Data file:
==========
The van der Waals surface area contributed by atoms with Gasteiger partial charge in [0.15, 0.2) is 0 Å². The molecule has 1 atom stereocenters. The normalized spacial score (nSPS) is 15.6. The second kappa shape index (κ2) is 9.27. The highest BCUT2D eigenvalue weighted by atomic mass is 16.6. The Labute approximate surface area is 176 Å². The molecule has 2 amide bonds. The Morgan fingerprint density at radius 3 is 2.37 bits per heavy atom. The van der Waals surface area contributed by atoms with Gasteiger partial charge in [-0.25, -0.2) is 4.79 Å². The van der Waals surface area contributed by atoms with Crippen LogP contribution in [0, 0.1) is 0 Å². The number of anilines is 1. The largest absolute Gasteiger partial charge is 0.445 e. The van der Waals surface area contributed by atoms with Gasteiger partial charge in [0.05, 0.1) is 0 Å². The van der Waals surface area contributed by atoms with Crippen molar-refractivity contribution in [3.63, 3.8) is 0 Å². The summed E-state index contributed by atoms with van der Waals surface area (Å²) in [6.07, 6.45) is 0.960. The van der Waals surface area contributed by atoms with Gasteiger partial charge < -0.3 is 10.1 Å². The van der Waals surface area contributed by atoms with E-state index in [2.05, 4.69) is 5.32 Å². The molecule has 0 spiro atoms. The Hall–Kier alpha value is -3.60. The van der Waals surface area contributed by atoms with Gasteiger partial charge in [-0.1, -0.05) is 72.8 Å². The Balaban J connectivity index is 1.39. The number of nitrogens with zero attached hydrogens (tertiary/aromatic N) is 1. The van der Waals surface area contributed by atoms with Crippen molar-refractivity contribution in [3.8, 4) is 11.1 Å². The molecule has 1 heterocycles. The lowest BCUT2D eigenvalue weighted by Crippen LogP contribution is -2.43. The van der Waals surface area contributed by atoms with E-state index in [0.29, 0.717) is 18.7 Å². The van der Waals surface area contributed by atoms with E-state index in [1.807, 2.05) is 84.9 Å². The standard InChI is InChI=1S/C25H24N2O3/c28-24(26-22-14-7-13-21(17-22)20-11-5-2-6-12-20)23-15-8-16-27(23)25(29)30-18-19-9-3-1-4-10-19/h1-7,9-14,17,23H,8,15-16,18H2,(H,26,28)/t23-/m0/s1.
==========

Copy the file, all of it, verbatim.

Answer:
The van der Waals surface area contributed by atoms with Gasteiger partial charge in [0.15, 0.2) is 0 Å². The molecule has 1 atom stereocenters. The normalized spacial score (nSPS) is 15.6. The second kappa shape index (κ2) is 9.27. The highest BCUT2D eigenvalue weighted by atomic mass is 16.6. The Labute approximate surface area is 176 Å². The molecule has 2 amide bonds. The Morgan fingerprint density at radius 3 is 2.37 bits per heavy atom. The van der Waals surface area contributed by atoms with Gasteiger partial charge in [-0.25, -0.2) is 4.79 Å². The van der Waals surface area contributed by atoms with Crippen LogP contribution in [0, 0.1) is 0 Å². The number of anilines is 1. The largest absolute Gasteiger partial charge is 0.445 e. The van der Waals surface area contributed by atoms with Gasteiger partial charge in [0.05, 0.1) is 0 Å². The van der Waals surface area contributed by atoms with Crippen molar-refractivity contribution in [3.63, 3.8) is 0 Å². The summed E-state index contributed by atoms with van der Waals surface area (Å²) in [6.07, 6.45) is 0.960. The van der Waals surface area contributed by atoms with Gasteiger partial charge < -0.3 is 10.1 Å². The van der Waals surface area contributed by atoms with E-state index in [2.05, 4.69) is 5.32 Å². The molecule has 0 spiro atoms. The Hall–Kier alpha value is -3.60. The van der Waals surface area contributed by atoms with Gasteiger partial charge in [-0.1, -0.05) is 72.8 Å². The Balaban J connectivity index is 1.39. The number of nitrogens with zero attached hydrogens (tertiary/aromatic N) is 1. The van der Waals surface area contributed by atoms with Crippen molar-refractivity contribution in [3.8, 4) is 11.1 Å². The molecule has 1 heterocycles. The lowest BCUT2D eigenvalue weighted by Crippen LogP contribution is -2.43. The van der Waals surface area contributed by atoms with E-state index in [0.29, 0.717) is 18.7 Å². The van der Waals surface area contributed by atoms with E-state index in [1.807, 2.05) is 84.9 Å². The standard InChI is InChI=1S/C25H24N2O3/c28-24(26-22-14-7-13-21(17-22)20-11-5-2-6-12-20)23-15-8-16-27(23)25(29)30-18-19-9-3-1-4-10-19/h1-7,9-14,17,23H,8,15-16,18H2,(H,26,28)/t23-/m0/s1.